MDMA

There are numerous amphetamine derivatives, which derive from the same parent structure. Out of all of these compounds, 3,4-methilendioxymethamphetamine, also known as MDMA or Ecstasy, has gained the most popularity. It is a psychoactive drug with stimulant properties, which was first synthetized by Merk pharmaceuticals in 1912; no use was found for it until 1976, when Alexander Shulgin, chemist and pharmacologist, first described its mind-altering effects on humans. (Benzenhöfer and Passie, 2010).

MDMA structurally differs from amphetamine in a considerable manner. As depicted in Fig. 3, MDMA contains a methylendioxy group bound to positions 3 and 4 of the aromatic ring of the compound methamphetamine, which, in turn, results from the methylation of the primary amine of amphetamine.

 

Mechanism of Action of MDMA

MDMA is characterized by its empathogenic properties, providing a sense of emotional openness and affection towards others. These properties are a result of an increment in the levels of mostly serotonin in the neuronal synapse, together with other neurotransmitters (dopamine and norepinephrine) in lower proportions (Green et al., 1995).

As described for most amphetamine derivatives, this serotonin increase is mediated by a massive release from presynaptic vesicles, which runs in parallel with an inhibition of its reuptake through the serotonin transporter by direct competition with the substrate. The same mechanism applies for the release of the other monoamines, albeit to a lesser degree (White et al., 1996). MDMA also inhibits tyrosine hydroxylase, the limiting enzyme in the de novo synthesis of serotonin (Che et al., 1995). Furthermore, MDMA is a partial agonist on post- synaptic serotonin2A (5-HT2A) receptors, which endows it with light psychedelic properties. This is a shared characteristic with mescaline, with which it possesses a strong structural similarity (Fig. 3). How the activation of serotonin2A receptors leads to psychedelia is still unknown, but it likely somehow involves excitation of neurons in the prefrontal cortex.

 

Pharmacokinetics of MDMA

In Sprague-Dawley rats, after a single 10mg/kg intravenous dose, its half-life was 1.7h, with a distribution volume of approximately 7 L/Kg. It undergoes stereo- selective metabolism, favoring clearance of (S)-MDMA over (R)-MDMA, and is has been shown to possess non-linear pharmacokinetics (Mechan et al., 2006). In rats, its main metabolic route is that of N-demethylation, giving rise to 3.4- methylendioxyamphetamine (MDA), which is psychoactive. MDA can be found independently in the black market, as users have reported it to provide a slightly less empathogenic and more psychostimulant and psychedelic high to that of MDMA. Other metabolites that have been isolated in rats are 3-Hydroxy-4- methoxymethamphetamine, 3, 4-dihydroxymethamphetamine (HHMA), 4-hydroxy- 3-methoxyphenylacetone, 3,4-methylenedioxyphenylacetone (Lim and Foltz, 1988).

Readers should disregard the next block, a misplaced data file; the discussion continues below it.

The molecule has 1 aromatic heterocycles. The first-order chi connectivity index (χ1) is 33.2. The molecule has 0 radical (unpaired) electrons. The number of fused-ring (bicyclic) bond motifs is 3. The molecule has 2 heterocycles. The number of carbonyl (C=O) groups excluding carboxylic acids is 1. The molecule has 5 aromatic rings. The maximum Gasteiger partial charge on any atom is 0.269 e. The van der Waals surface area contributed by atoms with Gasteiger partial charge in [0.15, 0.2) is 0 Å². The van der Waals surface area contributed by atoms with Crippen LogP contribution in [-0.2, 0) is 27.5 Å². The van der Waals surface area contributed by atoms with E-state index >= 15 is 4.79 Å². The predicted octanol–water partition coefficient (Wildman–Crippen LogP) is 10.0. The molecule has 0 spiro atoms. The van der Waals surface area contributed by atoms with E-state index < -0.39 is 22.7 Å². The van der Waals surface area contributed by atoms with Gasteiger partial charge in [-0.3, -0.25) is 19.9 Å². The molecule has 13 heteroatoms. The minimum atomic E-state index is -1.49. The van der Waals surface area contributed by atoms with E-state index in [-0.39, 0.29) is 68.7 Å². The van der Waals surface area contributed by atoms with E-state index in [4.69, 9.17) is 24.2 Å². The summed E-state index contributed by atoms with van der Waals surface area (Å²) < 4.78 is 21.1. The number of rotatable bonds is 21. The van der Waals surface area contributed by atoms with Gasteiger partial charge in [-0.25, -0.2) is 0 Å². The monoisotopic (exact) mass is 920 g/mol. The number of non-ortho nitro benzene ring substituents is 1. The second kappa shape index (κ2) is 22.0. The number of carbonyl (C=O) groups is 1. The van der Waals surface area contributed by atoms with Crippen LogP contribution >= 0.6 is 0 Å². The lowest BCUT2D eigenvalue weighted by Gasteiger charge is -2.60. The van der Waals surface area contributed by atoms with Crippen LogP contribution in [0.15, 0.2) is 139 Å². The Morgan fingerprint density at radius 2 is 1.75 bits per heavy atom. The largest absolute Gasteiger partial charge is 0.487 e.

In humans, MDMA is easily absorbed through the gastrointestinal tract, reaching its plasmatic concentration peak 2 h post-administration (Farré et al., 2004). Nonetheless, some of the data on oral pharmacokinetics differ, due to the pharmaceutical form in which the compound is administered.

In humans, there are two preferred routes through which MDMA is metabolized. O- demethylation is the main route, which is regulated by a great number of cytochrome P450 isoforms, thus giving rise to HHMA. In addition, N-dealkylation takes place as a secondary route, generating MDA, which can, in turn, suffer O- demethylation, converting it into 3,4-dihydroxyamphetamine (HHA). Both HHMA and HHA are O-methylated into HMMA and HMA in a reaction that is regulated by catechol-O-methyltransferase (COMT), or form glucurono/sulfate conjugates (de la Torre et al. 2004). Furthermore, fractions of HHMA and HHA can suffer auto- oxidation, generating the corresponding ortho-quinones, which can be successively conjugated, forming glutathione adducts.